I signed out to Kevin and his night colleagues to keep an eye on all three. Just before I rolled out, a worried father carried in his 10-year old lethargic son, covered in hundreds of pox – chicken pox. We quickly rushed him back out of the tent and brought him to the isolation tent, transferring the girl with resolving diphtheria back into one of the main tents.
This was the first 24 hour period without losing a patient, though several had decompensated. The discussions about long term support for the hospital are very rewarding. A busy day, and judging by my headache, one when I should have drunk even more than I did.
I awoke to another beautiful day in Haiti, though now I knew enough to understand that this would inevitably lead to unbearable heat inside the Pediatrics tents by midday. I decided today would be an infrastructure day. I found a roll of duct tape and together with my interpreter we secured all the key plugs into their connecting power strips on the web of extension cords that powered the one or two fans in each tent. We made sure all the canvas flaps were off the windows. But it wasn’t enough – later in the day a premature baby in one of the incubators in the NICU reached near fatal temperatures as his plastic, insulated home absorbed all the heat in the tent. He was rescued in time, however, by HUEH staff. A staff member estimated temperatures in the tents at over 100F.
I also had a disappointing food related moment during the day. I have been enjoying delicious rice and beans for breakfast and dinner, and eating energy bars for lunch. I admit that I have been eyeing the MREs, or US military prepared “Meal, Ready to Eat”, that another NGO working at HUEH often have. They appear to be multi-course meals in a bag with bread, main course and dessert. I have yet to get my hands on one. When I was wandering through their storage area in search of medication burettes, a commodity in these parts, I came upon a group of volunteers with more than 20 Domino’s pizzas. It looked like they were still hot. I secretly got on the walkie-talkie to alert my PIH colleagues that there was pizza to be had, and one immediately pointed out over the radio that secrets aren’t very well kept when they are announced over a walkie talkie. I moved quickly back to the pizza area before anyone changed their mind only to find that there were no vegetarian pizzas – all meat. For a Kosher guy, this was a low moment.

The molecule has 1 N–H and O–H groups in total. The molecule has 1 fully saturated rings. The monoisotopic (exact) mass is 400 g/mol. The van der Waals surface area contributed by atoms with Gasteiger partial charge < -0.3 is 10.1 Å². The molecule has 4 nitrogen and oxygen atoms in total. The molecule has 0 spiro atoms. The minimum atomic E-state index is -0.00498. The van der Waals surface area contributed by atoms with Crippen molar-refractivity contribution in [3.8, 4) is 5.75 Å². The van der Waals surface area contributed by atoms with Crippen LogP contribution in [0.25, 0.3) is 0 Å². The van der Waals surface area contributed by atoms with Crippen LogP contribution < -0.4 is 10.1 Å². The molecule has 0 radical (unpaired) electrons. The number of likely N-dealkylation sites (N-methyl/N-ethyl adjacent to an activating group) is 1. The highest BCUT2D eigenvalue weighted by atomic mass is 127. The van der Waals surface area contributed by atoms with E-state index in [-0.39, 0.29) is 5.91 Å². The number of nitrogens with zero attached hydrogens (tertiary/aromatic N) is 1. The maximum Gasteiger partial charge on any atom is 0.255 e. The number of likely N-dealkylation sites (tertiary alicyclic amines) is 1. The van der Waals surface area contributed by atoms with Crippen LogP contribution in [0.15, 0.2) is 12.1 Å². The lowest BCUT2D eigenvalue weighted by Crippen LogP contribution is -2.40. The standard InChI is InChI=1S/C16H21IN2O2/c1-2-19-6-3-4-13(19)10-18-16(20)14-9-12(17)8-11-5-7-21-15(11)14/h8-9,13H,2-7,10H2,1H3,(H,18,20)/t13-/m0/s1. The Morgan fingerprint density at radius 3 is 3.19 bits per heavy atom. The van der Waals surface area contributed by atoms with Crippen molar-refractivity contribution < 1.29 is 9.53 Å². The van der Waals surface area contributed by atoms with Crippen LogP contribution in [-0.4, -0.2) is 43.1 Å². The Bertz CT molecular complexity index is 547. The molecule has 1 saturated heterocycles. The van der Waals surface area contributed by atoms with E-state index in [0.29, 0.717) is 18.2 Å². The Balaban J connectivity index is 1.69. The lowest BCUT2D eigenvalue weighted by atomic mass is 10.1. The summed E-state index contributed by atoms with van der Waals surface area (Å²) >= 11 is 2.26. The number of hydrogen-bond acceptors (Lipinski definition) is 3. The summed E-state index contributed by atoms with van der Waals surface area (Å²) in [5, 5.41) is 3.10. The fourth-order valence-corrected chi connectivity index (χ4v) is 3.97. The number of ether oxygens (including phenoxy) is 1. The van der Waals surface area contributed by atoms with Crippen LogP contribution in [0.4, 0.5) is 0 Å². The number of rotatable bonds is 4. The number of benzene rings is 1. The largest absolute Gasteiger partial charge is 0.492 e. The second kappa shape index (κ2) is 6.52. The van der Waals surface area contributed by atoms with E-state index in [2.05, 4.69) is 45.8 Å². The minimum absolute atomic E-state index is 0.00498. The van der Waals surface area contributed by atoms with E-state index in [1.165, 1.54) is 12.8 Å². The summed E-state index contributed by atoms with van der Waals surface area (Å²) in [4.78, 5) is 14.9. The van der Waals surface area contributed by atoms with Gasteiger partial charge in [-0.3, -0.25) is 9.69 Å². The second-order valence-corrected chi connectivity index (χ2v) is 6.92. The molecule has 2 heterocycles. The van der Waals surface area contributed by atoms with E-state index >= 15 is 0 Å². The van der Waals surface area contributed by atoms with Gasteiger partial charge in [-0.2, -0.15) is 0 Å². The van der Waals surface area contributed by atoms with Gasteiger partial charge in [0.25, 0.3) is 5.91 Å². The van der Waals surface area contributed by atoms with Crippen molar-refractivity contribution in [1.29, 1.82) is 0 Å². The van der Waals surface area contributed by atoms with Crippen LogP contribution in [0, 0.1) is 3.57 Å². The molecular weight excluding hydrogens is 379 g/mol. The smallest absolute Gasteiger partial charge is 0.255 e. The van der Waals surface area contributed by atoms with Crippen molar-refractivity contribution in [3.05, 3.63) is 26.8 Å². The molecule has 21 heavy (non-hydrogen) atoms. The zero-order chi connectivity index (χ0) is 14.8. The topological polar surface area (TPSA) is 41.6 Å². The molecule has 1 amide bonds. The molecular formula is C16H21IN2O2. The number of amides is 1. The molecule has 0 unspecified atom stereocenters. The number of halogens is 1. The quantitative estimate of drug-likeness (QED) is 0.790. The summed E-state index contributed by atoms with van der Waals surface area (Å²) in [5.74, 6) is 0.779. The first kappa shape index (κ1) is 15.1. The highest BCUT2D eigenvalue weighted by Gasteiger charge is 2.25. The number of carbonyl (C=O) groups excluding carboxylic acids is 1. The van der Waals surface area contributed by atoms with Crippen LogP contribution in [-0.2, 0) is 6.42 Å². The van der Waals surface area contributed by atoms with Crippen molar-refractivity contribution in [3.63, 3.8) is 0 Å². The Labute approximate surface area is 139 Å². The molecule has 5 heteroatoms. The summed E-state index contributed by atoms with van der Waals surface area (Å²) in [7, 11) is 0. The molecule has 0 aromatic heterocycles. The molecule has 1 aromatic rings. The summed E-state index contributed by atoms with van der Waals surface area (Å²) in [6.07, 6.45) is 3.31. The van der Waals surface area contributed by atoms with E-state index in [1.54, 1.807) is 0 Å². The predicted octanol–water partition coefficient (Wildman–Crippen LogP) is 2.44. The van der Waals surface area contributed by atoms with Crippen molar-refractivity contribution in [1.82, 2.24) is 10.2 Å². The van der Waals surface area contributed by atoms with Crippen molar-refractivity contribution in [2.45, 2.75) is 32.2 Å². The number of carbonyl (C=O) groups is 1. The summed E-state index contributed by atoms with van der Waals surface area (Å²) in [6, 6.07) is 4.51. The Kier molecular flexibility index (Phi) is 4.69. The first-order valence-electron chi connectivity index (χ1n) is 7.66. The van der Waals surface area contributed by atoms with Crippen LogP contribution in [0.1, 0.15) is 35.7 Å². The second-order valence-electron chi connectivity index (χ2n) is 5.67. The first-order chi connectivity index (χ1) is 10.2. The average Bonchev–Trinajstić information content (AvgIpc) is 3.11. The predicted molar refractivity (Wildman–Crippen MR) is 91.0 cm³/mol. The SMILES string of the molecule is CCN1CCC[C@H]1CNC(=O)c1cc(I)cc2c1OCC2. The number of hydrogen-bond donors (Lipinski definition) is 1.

The day ended with a significant step forward for the pediatrics tents. In concert with PIH and HUEH pediatric physicians and nurses, we implemented a medication administration record for the bedside chart. Though not computer charting, it provides a safe, reliable method to know at a glance what medications the patient is on, and when they are due.
Stay tuned for more coverage of Agus’s time in Haiti.